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From "Colin Patrick McCabe (JIRA)" <j...@apache.org>
Subject [jira] [Commented] (HADOOP-10734) Implementation of true secure random with high performance using hardware random number generator.
Date Thu, 03 Jul 2014 23:43:34 GMT

    [ https://issues.apache.org/jira/browse/HADOOP-10734?page=com.atlassian.jira.plugin.system.issuetabpanels:comment-tabpanel&focusedCommentId=14052008#comment-14052008
] 

Colin Patrick McCabe commented on HADOOP-10734:
-----------------------------------------------

bq. \[discussion of randomness methods\]

I don't think {{/dev/random}} is a practical choice, due to the blocking issue.  From what
I've heard, {{/dev/urandom}} can often be a good choice.  I'm tempted to try a super-simple
piece of code that just periodically fills a big buffer from {{/dev/urandom}} and see if that
performs well.  I have a hunch that it would (and it would also use RDRAND on supported platforms.)
 But I think it's fine if you want to provide an option to go through openssl as well... we
already have a dependency on that library.

bq. And we can also add enable flag in configuration and user can disable it.

I agree.  I think we should have a configuration option like {{encryption.random.number.generator}}
which specifies a comma-separated list of class names to try to use.  That way a user could
specify the openssl one plus a fallback to the standard java one if they so chose.  Or alternately,
the user could enable just the java one (and configure it to use /dev/urandom) to get something
which used RDRAND plus some additional randomness.  If you want to do this in a follow-on
JIRA, that's OK too.

I think it's confusing that we have both {{org.apache.hadoop.crypto.random.SecureRandom}}
and {{java.security.SecureRandom}}.  Maybe a better name for this new class would be {{OpenSslSecureRandom}}
or something like that, to emphasize that it is using OpenSSL to get random bits.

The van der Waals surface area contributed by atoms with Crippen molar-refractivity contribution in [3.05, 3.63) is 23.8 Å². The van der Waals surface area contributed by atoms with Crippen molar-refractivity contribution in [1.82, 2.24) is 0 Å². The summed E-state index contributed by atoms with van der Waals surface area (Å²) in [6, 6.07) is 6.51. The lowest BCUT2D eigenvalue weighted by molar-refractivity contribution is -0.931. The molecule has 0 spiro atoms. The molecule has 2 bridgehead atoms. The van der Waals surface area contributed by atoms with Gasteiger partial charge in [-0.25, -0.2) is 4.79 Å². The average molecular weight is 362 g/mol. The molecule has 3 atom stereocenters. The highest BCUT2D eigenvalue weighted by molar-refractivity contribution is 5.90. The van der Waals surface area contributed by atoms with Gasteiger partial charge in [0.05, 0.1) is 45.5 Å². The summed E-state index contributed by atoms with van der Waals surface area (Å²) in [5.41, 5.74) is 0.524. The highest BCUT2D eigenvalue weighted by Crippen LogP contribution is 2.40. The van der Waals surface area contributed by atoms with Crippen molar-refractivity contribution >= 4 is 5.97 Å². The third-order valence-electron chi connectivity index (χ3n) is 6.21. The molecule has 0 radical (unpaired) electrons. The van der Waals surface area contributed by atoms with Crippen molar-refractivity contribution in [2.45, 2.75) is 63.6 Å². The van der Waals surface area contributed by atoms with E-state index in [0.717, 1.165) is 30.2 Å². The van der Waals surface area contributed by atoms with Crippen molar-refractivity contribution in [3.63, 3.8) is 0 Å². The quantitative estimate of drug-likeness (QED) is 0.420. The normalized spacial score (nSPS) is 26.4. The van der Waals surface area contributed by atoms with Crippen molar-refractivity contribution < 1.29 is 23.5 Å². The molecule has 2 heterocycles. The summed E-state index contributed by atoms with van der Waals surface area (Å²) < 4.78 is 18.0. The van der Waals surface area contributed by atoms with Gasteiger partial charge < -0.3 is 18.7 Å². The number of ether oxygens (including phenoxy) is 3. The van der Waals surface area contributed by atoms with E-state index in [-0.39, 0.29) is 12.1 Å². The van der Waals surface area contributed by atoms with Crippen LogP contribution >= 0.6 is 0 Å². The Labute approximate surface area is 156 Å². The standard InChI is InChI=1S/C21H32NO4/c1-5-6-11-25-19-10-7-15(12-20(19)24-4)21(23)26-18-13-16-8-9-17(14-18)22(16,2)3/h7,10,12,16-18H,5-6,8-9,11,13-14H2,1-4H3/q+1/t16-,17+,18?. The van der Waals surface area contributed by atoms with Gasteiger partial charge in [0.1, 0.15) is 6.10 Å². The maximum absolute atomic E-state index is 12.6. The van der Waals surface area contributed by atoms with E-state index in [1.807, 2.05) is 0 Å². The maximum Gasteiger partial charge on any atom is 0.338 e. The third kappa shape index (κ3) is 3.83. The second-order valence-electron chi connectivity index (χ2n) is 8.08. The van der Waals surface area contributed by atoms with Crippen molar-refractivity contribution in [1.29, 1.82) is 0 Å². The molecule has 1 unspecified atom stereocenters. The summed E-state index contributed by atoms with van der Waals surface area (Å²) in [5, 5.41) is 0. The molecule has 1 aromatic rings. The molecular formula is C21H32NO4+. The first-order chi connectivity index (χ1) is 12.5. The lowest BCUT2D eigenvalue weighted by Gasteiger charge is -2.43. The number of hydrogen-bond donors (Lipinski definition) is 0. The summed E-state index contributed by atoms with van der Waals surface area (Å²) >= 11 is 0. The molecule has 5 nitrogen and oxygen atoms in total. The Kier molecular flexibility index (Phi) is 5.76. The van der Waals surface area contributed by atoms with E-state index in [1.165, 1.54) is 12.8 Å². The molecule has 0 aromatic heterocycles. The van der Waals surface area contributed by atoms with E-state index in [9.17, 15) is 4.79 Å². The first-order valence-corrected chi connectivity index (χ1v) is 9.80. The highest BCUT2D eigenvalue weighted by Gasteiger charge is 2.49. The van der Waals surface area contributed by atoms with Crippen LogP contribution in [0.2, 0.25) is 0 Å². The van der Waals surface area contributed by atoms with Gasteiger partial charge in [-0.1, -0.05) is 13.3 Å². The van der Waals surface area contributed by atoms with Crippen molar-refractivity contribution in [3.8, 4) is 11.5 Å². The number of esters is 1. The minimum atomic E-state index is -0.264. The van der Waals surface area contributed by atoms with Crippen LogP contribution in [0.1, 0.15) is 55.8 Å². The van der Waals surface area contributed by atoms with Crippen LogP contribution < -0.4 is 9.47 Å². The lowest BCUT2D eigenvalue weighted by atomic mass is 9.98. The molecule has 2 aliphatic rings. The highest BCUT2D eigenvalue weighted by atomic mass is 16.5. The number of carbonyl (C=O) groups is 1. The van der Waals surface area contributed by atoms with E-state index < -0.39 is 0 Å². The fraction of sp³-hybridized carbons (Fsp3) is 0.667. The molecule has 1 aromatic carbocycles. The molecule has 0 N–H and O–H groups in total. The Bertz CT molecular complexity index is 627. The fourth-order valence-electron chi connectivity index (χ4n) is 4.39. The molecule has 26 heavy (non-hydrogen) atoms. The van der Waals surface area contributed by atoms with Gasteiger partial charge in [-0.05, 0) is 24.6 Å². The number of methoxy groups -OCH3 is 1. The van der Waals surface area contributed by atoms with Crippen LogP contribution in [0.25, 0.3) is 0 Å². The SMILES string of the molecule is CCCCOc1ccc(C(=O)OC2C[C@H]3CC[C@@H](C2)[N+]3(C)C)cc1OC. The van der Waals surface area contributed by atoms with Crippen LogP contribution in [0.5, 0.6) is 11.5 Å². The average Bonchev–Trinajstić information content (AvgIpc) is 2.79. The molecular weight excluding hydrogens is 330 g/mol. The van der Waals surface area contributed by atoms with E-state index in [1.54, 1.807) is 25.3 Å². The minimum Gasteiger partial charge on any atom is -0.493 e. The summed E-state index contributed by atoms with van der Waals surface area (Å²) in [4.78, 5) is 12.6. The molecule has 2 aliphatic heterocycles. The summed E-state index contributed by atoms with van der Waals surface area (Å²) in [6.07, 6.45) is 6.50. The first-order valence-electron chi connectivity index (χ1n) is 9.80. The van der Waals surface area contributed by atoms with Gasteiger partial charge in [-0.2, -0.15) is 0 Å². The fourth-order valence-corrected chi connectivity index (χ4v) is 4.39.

{code}
+/**
+ * Utilize RdRand to return random numbers from hardware random number 
+ * generator. It's TRNG(True Random Number generators) having high performance. 
+ * https://wiki.openssl.org/index.php/Random_Numbers#Hardware
+ * http://en.wikipedia.org/wiki/RdRand
+ */
+static ENGINE * rdrand_init(JNIEnv *env)
{code}

I think the comment is a bit misleading here.  Openssl compiles on a lot of platforms that
don't have RDRAND.  So all we really know here is that we're using openssl, not that we're
using RDRAND.  I think it's appropriate to have a comment saying, "if you are using an Intel
chipset with RDRAND, the high-performance random number generator will be used", or something
like that.  But it's platform specific and we may be compiling on another platform.

{code}
+  \@Test(timeout=120000)
+  public void testRandomInt() throws Exception {
+    SecureRandom random = new SecureRandom();
+    
+    int rand1 = random.nextInt();
+    int rand2 = random.nextInt();
+    Assert.assertFalse(rand1 == rand2);
+  }
{code}

It's definitely difficult to test something which is returning true random numbers.  It requires
a lot of mathematics.  So I see why you did it this way.  Just one comment... maybe I'm being
overly paranoid here, but can we loop until rand2 is not equal to rand1?

bq. I suppose you mean direct ByteBuffer. Per my understanding, merit of direct ByteBuffer
is to avoid bytes copy. But SecureRandom#nextBytes will accept an pre-allocated byte[] array,
if we use direct ByteBuffer for JNI, then there is additional copy in java layer, so the performance
is the same, and we need to manage the direct ByteBuffer.

OK.

bq. Can you explain a bit more, I’m not sure I get your meaning. Per my understanding, pthread_t
is defined in /usr/include/bits/pthreadtypes.h as

The stuff in {{/usr/include/bits}} is not public; it is an implementation detail that could
change at any time.

from {{man pthread_self}}:
bq. POSIX.1 allows an implementation wide freedom in choosing the type used to represent a
thread ID; for example, representation using either an arithmetic  type  or a structure is
permitted.  Therefore, variables of type pthread_t can't portably be compared using the C
equality operator (==); use pthread_equal(3) instead.  Thread identifiers should be considered
opaque: any attempt to use a thread ID other than in pthreads calls is nonportable and can
lead to  unspecified results.

> Implementation of true secure random with high performance using hardware random number
generator.
> --------------------------------------------------------------------------------------------------
>
>                 Key: HADOOP-10734
>                 URL: https://issues.apache.org/jira/browse/HADOOP-10734
>             Project: Hadoop Common
>          Issue Type: Sub-task
>          Components: security
>    Affects Versions: fs-encryption (HADOOP-10150 and HDFS-6134)
>            Reporter: Yi Liu
>            Assignee: Yi Liu
>             Fix For: fs-encryption (HADOOP-10150 and HDFS-6134)
>
>         Attachments: HADOOP-10734.patch
>
>
> This JIRA is to implement Secure random using JNI to OpenSSL, and implementation should
be thread-safe.
> Utilize RdRand to return random numbers from hardware random number generator. It's TRNG(True
Random Number generators) having much higher performance than {{java.security.SecureRandom}}.

> https://wiki.openssl.org/index.php/Random_Numbers
> http://en.wikipedia.org/wiki/RdRand
> https://software.intel.com/en-us/articles/performance-impact-of-intel-secure-key-on-openssl



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